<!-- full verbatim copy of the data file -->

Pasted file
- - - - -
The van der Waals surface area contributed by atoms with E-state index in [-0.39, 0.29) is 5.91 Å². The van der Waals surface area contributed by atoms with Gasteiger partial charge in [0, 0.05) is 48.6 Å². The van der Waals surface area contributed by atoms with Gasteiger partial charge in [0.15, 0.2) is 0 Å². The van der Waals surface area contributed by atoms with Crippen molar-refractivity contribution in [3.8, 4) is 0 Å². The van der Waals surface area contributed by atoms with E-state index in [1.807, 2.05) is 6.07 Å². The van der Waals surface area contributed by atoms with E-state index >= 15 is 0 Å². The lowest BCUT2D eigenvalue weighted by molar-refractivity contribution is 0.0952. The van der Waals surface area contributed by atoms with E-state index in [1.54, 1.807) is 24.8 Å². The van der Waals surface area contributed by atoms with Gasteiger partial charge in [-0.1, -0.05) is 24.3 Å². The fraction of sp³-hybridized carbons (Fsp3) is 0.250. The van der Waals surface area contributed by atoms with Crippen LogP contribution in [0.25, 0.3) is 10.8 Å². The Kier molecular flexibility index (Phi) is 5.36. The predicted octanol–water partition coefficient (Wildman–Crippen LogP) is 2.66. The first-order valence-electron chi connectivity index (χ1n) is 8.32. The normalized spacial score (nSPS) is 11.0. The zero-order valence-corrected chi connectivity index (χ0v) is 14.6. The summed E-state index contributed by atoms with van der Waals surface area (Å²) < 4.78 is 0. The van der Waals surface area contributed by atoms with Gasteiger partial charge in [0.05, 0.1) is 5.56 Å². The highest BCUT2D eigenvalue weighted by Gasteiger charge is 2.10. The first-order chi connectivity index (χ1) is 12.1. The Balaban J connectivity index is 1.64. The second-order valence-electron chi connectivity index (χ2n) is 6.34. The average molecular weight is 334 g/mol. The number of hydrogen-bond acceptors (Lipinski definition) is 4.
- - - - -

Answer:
The van der Waals surface area contributed by atoms with E-state index in [-0.39, 0.29) is 5.91 Å². The van der Waals surface area contributed by atoms with Gasteiger partial charge in [0, 0.05) is 48.6 Å². The van der Waals surface area contributed by atoms with Gasteiger partial charge in [0.15, 0.2) is 0 Å². The van der Waals surface area contributed by atoms with Crippen molar-refractivity contribution in [3.8, 4) is 0 Å². The van der Waals surface area contributed by atoms with E-state index in [1.807, 2.05) is 6.07 Å². The van der Waals surface area contributed by atoms with E-state index >= 15 is 0 Å². The lowest BCUT2D eigenvalue weighted by molar-refractivity contribution is 0.0952. The van der Waals surface area contributed by atoms with E-state index in [1.54, 1.807) is 24.8 Å². The van der Waals surface area contributed by atoms with Gasteiger partial charge in [-0.1, -0.05) is 24.3 Å². The fraction of sp³-hybridized carbons (Fsp3) is 0.250. The van der Waals surface area contributed by atoms with Crippen LogP contribution in [0.25, 0.3) is 10.8 Å². The Kier molecular flexibility index (Phi) is 5.36. The predicted octanol–water partition coefficient (Wildman–Crippen LogP) is 2.66. The first-order valence-electron chi connectivity index (χ1n) is 8.32. The normalized spacial score (nSPS) is 11.0. The zero-order valence-corrected chi connectivity index (χ0v) is 14.6. The summed E-state index contributed by atoms with van der Waals surface area (Å²) < 4.78 is 0. The van der Waals surface area contributed by atoms with Gasteiger partial charge in [0.05, 0.1) is 5.56 Å². The highest BCUT2D eigenvalue weighted by Gasteiger charge is 2.10. The first-order chi connectivity index (χ1) is 12.1. The Balaban J connectivity index is 1.64. The second-order valence-electron chi connectivity index (χ2n) is 6.34. The average molecular weight is 334 g/mol. The number of hydrogen-bond acceptors (Lipinski definition) is 4.